prenta-predstavitev

Report
Tine Porenta
Mentor: prof. dr. Slobodan Žumer
Januar 2010
Seminar
 Introduction in liquid crystals
 Basics of flexoelectricity
 Theory
 Numerical method
 Radial nematic-filled sphere
 Radial nematic-filled sphere with point-like defect
 Radial nematic-filled sphere with hedgehog defect
 Conclusion
Introduction in liquid crystals
 Materials with properties most useful for different
applications in the modern world
 Liquid oily materials made of rigid organic molecules
 In proper temperature region they can self orginise and
form a mesophases between the liquid and solid state
 Mesophases are characterized by orientational and
positional order of the molecules
 Nematic phase is the least ordered phase influenced only
by long-range order but no positional order.
 Long-range order is the phenomenon that makes liquid
crystal unique
 They are typically highly responsive to external fields
 In confined geometries opposing
orientational ordering of different surfaces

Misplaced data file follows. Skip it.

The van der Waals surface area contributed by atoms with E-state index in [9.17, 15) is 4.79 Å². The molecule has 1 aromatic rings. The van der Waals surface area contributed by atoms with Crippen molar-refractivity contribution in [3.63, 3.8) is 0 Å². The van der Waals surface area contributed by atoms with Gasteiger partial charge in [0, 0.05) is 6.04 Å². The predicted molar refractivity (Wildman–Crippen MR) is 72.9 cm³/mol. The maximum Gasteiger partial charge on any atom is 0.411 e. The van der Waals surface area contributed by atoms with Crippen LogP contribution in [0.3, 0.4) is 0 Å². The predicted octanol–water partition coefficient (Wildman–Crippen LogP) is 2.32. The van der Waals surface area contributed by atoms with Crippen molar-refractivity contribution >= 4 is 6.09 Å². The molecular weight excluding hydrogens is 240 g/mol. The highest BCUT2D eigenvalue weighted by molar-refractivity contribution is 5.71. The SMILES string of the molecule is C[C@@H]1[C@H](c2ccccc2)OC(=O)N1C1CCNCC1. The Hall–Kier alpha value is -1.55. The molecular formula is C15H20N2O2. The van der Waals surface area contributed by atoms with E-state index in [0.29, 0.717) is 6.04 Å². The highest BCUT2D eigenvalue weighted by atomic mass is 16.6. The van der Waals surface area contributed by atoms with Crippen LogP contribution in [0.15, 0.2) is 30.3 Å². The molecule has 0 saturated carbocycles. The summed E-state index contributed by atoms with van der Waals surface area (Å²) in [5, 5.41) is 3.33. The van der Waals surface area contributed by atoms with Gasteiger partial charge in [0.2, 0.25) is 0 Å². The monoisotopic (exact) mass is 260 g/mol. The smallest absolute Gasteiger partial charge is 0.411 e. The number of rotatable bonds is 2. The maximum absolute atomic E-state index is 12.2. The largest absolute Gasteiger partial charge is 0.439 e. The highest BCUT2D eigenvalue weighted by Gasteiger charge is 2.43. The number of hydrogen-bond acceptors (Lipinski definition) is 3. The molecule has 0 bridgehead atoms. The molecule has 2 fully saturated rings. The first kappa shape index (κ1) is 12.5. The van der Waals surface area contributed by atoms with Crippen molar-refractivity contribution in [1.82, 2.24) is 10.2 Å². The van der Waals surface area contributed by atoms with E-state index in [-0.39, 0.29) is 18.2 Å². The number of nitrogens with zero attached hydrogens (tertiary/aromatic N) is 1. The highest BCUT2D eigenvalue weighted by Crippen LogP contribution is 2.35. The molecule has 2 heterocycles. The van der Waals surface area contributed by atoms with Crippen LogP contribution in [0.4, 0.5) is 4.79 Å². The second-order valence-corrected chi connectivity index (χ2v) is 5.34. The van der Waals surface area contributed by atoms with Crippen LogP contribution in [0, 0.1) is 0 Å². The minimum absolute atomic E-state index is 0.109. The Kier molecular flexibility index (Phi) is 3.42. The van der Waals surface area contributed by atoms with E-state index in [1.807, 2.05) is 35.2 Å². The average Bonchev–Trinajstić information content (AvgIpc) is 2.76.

can lead to formation of regions, where
orientation is undefined -> defects.
 Defects can be either point-like or lines.
 The average of the molecules are described as
a director n. Director is aporal, meaning the
orientation n an –n are equivalent.
 Degree of order: Orientational fluctuations of
the molecules are defined as an ensemble
average of the second Legendre polynomials
S = <P2(cos )>
 The director and the nematic degree of order can be joint
together in a single tensorial order parameter defined as
S
Qij  (3ni n j   ij )
2
 By definition Qij is symmetric and traceless. Its largest
eigenvalue is nematic degree of order S and the
corresponding eigenvector is the director n
 Phenomenological Landau – de Gennes (LdG) total free
energy is used to incorporate liquid crystal elasticity and
possible formation of defects:
1  Qij  Qij 

 dV
F   L
2  xk  xk 
LC
1
1
1
2
  AQijQ ji  BQijQ jk Qki  C QijQ ji dV
2
3
4
LC


Elastic deformation modes:
(a) splay, (b) twist and (c) bend
 Electric field couples with nematic through a dielectric
interaction with induced dipoles of the nematic molecules.